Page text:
Meet the new trainers in town

Kaili Masamoto

We are currently experiencing a fitness revolution; with better health education, people are exercising now more than ever.

According to the International Health, Racquet, and Sportsclub Association that publishes yearly health club trends, “[gym] membership has increased more than 10% over the past three years to over 50.2 million members [in America].”

While some Whitties choose to stay on campus and exercise via SSRA courses or campus sports, others pursue their exercise off campus, joining the millions of people who choose to pay to exercise. So, where exactly is everyone going, and to whom are people turning to for their exercise needs?

Downtown studio jazzes up exercise

While Zumba is synonymous with trendy Latin dance workouts, the tried-and-true Jazzercise owns a place in many people’s hearts-including Janet Byerley’s.

Byerley is a Jazzercise instructor and also the owner of Jazzercise Walla Walla. She first got into Jazzercise through … BMX racing.

“When my boys were young, they liked riding bicycles a lot and we have a really nice BMX track out here at Fort Walla Walla. I started racing bicycles too and needed some kind of cross training exercise program to help out in the winter and just keep active. A friend of mine got me coming to Jazzercise and it was just a great workout,” Byerley said.

Her passion for Jazzercise led her to train to become an instructor when they needed an extra one, and shortly after, she purchased the franchise after the previous owner got a job as a nurse for a public school district.

Byerley works hard to encourage students to come out and try Jazzercise.

“We have a reduced fee for tickets, so whereas a normal ticket is $42 a month for unlimited classes, a student’s pass is $25,” Byerley said. “Time and money keep people from exercising, or motivation. We can’t schedule your time for you, but we can give a price break.”

Byerley loves Jazzercise and this passion drives her outreach efforts because she wants everyone to experience Jazzercise. Some of her older, more dedicated students have actually been coming here for ten years now. They enjoy it so much they have actually incorporated it into their lifestyle.

Jazzercise offers a wide variety of music from Latin to jazz, Top 40 hits to techno. The musical focus is broad, and the workout itself also includes strength training.

“Typically, we’ll do dance songs for about 35 minutes, and then go grab weights and mats and do an abdominal routine, an upper torso routine, and one or two leg routines,” Byerley said.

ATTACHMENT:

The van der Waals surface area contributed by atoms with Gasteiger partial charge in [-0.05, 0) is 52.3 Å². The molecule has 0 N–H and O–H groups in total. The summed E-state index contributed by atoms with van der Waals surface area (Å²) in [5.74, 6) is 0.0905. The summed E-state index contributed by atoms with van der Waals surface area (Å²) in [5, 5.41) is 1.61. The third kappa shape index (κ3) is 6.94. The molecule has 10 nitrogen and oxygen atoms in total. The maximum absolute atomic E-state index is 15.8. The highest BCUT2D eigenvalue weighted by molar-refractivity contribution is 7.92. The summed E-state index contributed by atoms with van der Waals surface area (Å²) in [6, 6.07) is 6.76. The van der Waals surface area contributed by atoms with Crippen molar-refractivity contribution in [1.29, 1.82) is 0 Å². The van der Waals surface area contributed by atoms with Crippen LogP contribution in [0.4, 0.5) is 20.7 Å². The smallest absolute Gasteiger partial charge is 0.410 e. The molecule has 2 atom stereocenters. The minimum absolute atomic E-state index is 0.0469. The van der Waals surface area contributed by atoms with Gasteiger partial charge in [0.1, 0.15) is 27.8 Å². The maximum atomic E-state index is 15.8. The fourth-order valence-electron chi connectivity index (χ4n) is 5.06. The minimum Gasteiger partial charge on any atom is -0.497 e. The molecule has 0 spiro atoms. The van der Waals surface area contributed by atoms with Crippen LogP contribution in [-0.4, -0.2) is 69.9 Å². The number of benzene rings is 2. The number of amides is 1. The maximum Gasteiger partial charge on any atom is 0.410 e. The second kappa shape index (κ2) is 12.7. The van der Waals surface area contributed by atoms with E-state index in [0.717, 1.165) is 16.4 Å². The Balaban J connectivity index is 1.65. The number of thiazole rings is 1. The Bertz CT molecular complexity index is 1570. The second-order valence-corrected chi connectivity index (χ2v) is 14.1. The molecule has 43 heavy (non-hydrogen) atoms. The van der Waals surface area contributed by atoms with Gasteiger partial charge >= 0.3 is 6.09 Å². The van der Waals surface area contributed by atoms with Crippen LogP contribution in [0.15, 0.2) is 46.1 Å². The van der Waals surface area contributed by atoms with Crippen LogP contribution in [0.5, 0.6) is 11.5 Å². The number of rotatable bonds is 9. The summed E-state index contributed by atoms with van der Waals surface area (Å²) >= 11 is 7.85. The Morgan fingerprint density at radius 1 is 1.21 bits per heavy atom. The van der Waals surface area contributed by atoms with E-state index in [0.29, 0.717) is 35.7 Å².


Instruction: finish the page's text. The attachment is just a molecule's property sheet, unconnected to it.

Besides providing people with a wonderful workout, Jazzercise Walla Walla above all gives people “a really fun, supportive atmosphere” where camaraderie and laughter flows freely.

“Really, there are lots of neat people that come [to Jazzercise]––totally talented––and if you miss your mom, you can come and meet someone else. [It’s] like Adopt-a-Mom!”

3, 2, 1 … Go! Walla Walla gets CrossFit

Meet Chuck Amerein, instructor and owner of CrossFit Walla Walla. Amerein was first exposed to CrossFit by some members of the military while working as a contractor in Iraq. After returning to the United States, he began helping train kids for free who were interested in enlisting.

“Someone mentioned maybe I should get certified because it might be a liability issue,” Amerein said. “I got certified in CrossFit, and because it was kind of pricey, it didn’t make sense to only prepare people for the military.”

His next move was to open up a “box”, which is slang for a gym, in Dayton, WA for a year and a half until, seeking a larger clientele, he moved business to Walla Walla and set up another CrossFit box right here in town over the summer. Based in a warehouse in the industrial part of town in the common CrossFit style, he is continuing to build up a Walla Walla constituency.

Unlike some gyms which attract a wide range of ages, the majority of people working out a CrossFit Walla Walla are post-college students. In the past years, Amerein has noticed an increase in popularity of CrossFit after ESPN started broadcasting the CrossFit Games.

“It used to be mostly firemen, soldiers, police officers -the type of people who needed functional fitness,” Amerein said. “Now there are other people into CrossFit, probably because it can make you capable of amazing things.”

Amerein likes CrossFit because it is a constantly challenging workout, easily scalable up or down depending on an individual’s fitness level.

“It’s a little different and a highly effective, almost extreme, non-traditional form of exercise,” Amerein said.

CrossFit utilizes traditional exercises such as running, kettlebells, calisthenics and plyometrics, then combines them in innovative ways designed to challenge the entire body. Anyone who wants to enter a profession which requires a high level of functional fitness, or simply wants to get in great shape, would benefit from CrossFit.

“You can become as flexible as a gymnast, with the endurance of a marathon runner and the strength of an Olympic weightlifter,” Amerein said.

However, do not think that CrossFit does all the work for you. An investment of personal effort and perspiration is of course required on the part of the participant. Amerein stresses it is impossible to ever become the “bee’s knees” at CrossFit since no matter how long a person does CrossFit, Amerein can always think up a bigger, better, and let’s face it, more painful workout.